Turkish agency campaigns for Israeli investments

New investment support and promotion group aims to lure and assist local Israeli companies considering investments in the EU's sixth largest economy.

By SHARON WROBEL
October 11, 2007 22:46
2 minute read.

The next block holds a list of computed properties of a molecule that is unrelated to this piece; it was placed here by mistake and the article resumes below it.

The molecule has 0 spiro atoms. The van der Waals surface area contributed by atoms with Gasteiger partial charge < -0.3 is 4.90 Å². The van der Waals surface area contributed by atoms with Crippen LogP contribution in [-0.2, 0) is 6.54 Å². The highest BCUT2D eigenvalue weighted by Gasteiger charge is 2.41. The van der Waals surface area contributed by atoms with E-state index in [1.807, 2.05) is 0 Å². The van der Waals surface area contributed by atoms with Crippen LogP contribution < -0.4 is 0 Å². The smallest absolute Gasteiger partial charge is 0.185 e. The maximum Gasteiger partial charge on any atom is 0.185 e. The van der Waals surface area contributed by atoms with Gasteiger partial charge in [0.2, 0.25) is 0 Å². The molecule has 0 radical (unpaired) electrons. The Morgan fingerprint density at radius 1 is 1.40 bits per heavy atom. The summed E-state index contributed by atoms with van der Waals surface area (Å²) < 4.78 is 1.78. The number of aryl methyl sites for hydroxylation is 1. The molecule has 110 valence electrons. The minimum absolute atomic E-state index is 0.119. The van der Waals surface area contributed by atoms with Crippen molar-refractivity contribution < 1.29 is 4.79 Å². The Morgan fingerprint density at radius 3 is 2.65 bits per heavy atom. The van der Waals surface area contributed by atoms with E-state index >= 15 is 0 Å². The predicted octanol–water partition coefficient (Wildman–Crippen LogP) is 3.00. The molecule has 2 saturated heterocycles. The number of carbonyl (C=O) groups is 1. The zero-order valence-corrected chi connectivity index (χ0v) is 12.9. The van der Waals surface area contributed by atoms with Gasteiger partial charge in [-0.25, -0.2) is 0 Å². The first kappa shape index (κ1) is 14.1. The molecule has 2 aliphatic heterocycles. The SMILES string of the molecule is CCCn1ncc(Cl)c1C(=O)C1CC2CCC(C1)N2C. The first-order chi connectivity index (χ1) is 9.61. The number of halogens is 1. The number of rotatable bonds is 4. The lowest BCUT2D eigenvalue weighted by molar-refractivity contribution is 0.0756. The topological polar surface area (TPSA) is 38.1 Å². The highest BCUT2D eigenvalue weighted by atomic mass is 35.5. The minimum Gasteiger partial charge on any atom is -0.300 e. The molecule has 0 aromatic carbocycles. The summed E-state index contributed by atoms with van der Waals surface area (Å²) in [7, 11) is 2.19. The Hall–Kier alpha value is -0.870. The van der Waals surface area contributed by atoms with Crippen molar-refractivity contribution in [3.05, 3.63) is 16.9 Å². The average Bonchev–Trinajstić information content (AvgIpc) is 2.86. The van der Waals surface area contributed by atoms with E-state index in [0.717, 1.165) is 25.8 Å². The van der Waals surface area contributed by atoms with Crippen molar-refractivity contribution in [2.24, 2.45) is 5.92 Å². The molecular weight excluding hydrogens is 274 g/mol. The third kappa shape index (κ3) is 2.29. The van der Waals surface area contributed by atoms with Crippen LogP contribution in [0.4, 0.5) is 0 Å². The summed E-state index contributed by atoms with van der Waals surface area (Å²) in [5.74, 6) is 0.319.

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Turkey's new investment support and promotion agency this week kicked off in Israel a global campaign to lure and assist local companies considering investments in Turkey, the sixth largest economy in the European Union. "Turkey is a natural expansion country for Israeli businesses in terms of its geographic proximity, shared interests and values and as a strategic base for production and expansion to Europe and central Asia," said Alpaslan Korkmaz, president of the investment support and promotion agency of Turkey in Tel Aviv on Monday. "The new agency is a one-stop-shop providing expert services needed for setting up or expanding business in Turkey." During the two-day visit, Korkmaz, met with 13 leading Israeli companies including Bank Hapoalim, Africa Israel and Delek to discuss investment opportunities. The agency operates through a team of 30 professionals speaking 10 languages with local representatives placed in the countries of strategic economic interest such as Israel, where the agency has already appointed Modi Ashkenazy as its representative. "We have received much interest from mature Israeli companies seeking to explore new markets and opportunities for their business and from companies that already have business relations in the country and are seeking to expand them," Korkmaz said. "There is a huge amount of know-how in Israel and we want to share this wealth for example in the field of agro-engineering or food processing." Turkey's economy has been growing rapidly over the past five years with an annual average GDP growth of 7.4 percent thanks to structural reforms in the public and financial sectors. As a result of the sweeping changes, the country's economy saw some $33 billion in foreign direct investment flow into the country over the past three years. Of that amount, 39.3% was invested in the financial sector, 37.2% in transport, storage and telecommunications and 10% in the manufacturing sector. In the first half of 2007, the flow of foreign direct investments into Turkey continued to boom totaling $11.9b. Over the past 5 years, bi-lateral trade between Israel and Turkey has grown by 57% to $2.2b. in 2006, while the number of Israeli companies operating there reached 188. The Turkish electricity energy sector is expected to receive annual investments totaling $1.5b.-$1.8b. in the next three years, according to a study by the Energy Research Unit of the Energy Water and Gas Syndicate of Turkey. However, this number provides only half of the needs of the private and public energy sectors, which need investments of at least $3b. a year, according to the study. "Turkey is the energy corridor and terminal between Europe, Central Asia and the Middle East," noted Korkmaz.

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